|"Jamestown and Plymouth Town"
By Dr. Jeff Sanders
Two English experiments in colonizing the New World give us a clear picture of what works and what does not work in economics. In 1607 when the English arrived on the shores of Virginia and established Jamestown, they were not really prepared to do what was necessary to thrive. These Englishmen came looking for gold, not to settle down and till the land and earn a living by the fruits of their own labor. They wanted others to labor while they wasted their time looking for wealth hidden under rocks. They had no leadership, and no desire to be productive. However, after starvation set in because few were actually working, and John Smith laid down the law that if you will not work, then neither shall you eat--people got the idea, started plowing fields, and began to harvest food in abundance.
A few years later, in 1620, some very devout English Christians who called themselves "Separatists" (today we call them "Pilgrims") left Europe for the New World for religious freedom. Their charter allowed them to settle in Virginia, but a storm at sea blew them off course and they landed far north in modern day Massachussetts. Before they left the boat, all on board--Separatists as well as the soldiers and sailors who were not particularly religious--bound themselves by a common law which they drew up themselves--the Mayflower Compact. They did not establish a theocracy. They established a free government by the consent of the governed. What a concept.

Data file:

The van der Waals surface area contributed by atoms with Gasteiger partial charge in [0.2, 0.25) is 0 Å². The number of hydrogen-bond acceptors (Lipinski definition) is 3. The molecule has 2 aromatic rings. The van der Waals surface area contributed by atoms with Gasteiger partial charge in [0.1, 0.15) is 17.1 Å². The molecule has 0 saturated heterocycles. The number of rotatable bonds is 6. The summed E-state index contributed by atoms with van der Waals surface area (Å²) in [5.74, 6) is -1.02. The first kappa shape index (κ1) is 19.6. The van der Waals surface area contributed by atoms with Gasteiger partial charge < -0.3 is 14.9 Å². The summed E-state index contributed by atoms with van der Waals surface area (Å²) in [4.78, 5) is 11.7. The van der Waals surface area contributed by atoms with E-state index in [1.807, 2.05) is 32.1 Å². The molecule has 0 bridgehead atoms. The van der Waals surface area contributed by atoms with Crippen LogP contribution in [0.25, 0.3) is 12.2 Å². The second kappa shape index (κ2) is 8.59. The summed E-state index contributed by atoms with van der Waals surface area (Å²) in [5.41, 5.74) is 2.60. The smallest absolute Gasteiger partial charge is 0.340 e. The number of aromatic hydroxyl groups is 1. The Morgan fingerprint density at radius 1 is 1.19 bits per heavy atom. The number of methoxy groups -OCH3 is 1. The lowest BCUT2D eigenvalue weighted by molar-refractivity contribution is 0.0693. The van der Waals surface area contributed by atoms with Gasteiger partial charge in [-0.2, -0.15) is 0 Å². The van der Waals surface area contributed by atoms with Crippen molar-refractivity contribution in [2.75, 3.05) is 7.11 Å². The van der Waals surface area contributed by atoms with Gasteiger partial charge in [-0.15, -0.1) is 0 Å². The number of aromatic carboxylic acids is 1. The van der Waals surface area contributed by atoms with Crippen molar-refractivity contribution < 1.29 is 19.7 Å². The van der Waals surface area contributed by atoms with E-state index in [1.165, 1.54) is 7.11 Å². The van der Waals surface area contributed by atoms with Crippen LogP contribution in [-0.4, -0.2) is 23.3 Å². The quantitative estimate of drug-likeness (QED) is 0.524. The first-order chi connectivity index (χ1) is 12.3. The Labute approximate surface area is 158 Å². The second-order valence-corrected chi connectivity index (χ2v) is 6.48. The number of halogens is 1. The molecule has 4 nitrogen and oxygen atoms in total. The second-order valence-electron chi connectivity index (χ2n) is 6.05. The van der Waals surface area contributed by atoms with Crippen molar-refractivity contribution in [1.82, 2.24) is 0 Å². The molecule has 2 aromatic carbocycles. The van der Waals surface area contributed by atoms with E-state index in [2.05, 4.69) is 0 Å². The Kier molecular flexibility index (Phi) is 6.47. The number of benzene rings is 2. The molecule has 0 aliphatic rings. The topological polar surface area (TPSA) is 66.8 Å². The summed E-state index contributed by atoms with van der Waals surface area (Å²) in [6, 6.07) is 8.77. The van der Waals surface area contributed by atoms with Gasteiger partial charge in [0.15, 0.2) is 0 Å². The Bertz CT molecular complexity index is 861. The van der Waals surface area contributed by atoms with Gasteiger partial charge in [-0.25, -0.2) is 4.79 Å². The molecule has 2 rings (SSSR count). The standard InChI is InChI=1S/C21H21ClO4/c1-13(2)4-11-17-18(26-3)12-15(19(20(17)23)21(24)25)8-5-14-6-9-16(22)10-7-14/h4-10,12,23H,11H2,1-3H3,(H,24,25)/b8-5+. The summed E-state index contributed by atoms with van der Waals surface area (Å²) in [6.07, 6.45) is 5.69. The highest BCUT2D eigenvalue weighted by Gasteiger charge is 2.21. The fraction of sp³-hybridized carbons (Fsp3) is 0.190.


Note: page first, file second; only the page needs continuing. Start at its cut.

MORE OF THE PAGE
According to their charter, the Separatists/Pilgrims were supposed to put all their goods in a common store and distribute to everyone who was in need. All land was held in common, the fields were to be plowed by everyone. No one was to own their own farm. Sounds like a great plan. Trouble is, "from each according to his ability, to each according to his needs" didn't work then, and it doesn't work today.
Finally, Wiliam Bradford, the governor of Plymouth Colony, ditched the deadly experiment with socialism/collectivism, and assigned each family a parcel of land. They were to work it on their own, and enjoy the fruits of their own labor. If they were lazy--too bad, they would not eat. They followed the verse from the Bible--"If anyone will not work, neither shall he eat" (2 Thessalonians 3:11). Bradford's comments--"This had very good success; for it made all hands very industrious, so as much more corn was planted than other wise would have been by any means the Governor or any other could use, and saved him a great deal of trouble. . . instead of famine, now God gave them plenty, and the face of things was changed, the the rejoicing of the hearts of many. . . " The truth is, they had so much, because of FREE ENTERPRISE, they had food in abundance, they shared it with the Indians, they also sold their excess, and were able to pay off their debts back in England.
Moral of this true story--if a welfare state and socialism did not work on such a small scale with the people of Jamestown or Plymouth town, why does ANYONE think it will work for 300 million people today?
Wednesday, November 25, 2009, 03:03 PM